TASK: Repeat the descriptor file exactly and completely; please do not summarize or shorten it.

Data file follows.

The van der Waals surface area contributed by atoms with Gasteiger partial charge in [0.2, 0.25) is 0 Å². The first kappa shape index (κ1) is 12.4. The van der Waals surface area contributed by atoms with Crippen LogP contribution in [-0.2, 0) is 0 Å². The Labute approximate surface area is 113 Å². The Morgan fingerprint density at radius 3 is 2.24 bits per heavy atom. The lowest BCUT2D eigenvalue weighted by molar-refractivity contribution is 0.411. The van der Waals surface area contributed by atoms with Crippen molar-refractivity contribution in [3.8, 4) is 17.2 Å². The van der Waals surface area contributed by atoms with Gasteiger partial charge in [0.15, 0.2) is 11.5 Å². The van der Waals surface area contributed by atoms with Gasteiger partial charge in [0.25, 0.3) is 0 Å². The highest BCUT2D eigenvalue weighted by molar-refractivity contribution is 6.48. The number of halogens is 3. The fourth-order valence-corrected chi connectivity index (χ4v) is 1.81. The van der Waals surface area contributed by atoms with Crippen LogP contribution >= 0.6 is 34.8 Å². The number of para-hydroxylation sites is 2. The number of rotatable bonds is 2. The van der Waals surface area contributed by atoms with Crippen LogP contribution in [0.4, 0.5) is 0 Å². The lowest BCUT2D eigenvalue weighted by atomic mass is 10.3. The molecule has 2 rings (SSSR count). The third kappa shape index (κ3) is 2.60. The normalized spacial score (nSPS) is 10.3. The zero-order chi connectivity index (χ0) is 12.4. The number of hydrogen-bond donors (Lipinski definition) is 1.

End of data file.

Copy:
The van der Waals surface area contributed by atoms with Gasteiger partial charge in [0.2, 0.25) is 0 Å². The first kappa shape index (κ1) is 12.4. The van der Waals surface area contributed by atoms with Crippen LogP contribution in [-0.2, 0) is 0 Å². The Labute approximate surface area is 113 Å². The Morgan fingerprint density at radius 3 is 2.24 bits per heavy atom. The lowest BCUT2D eigenvalue weighted by molar-refractivity contribution is 0.411. The van der Waals surface area contributed by atoms with Crippen molar-refractivity contribution in [3.8, 4) is 17.2 Å². The van der Waals surface area contributed by atoms with Gasteiger partial charge in [0.15, 0.2) is 11.5 Å². The van der Waals surface area contributed by atoms with Gasteiger partial charge in [0.25, 0.3) is 0 Å². The highest BCUT2D eigenvalue weighted by molar-refractivity contribution is 6.48. The number of halogens is 3. The fourth-order valence-corrected chi connectivity index (χ4v) is 1.81. The van der Waals surface area contributed by atoms with Crippen LogP contribution >= 0.6 is 34.8 Å². The number of para-hydroxylation sites is 2. The number of rotatable bonds is 2. The van der Waals surface area contributed by atoms with Crippen LogP contribution in [0.4, 0.5) is 0 Å². The lowest BCUT2D eigenvalue weighted by atomic mass is 10.3. The molecule has 2 rings (SSSR count). The third kappa shape index (κ3) is 2.60. The normalized spacial score (nSPS) is 10.3. The zero-order chi connectivity index (χ0) is 12.4. The number of hydrogen-bond donors (Lipinski definition) is 1.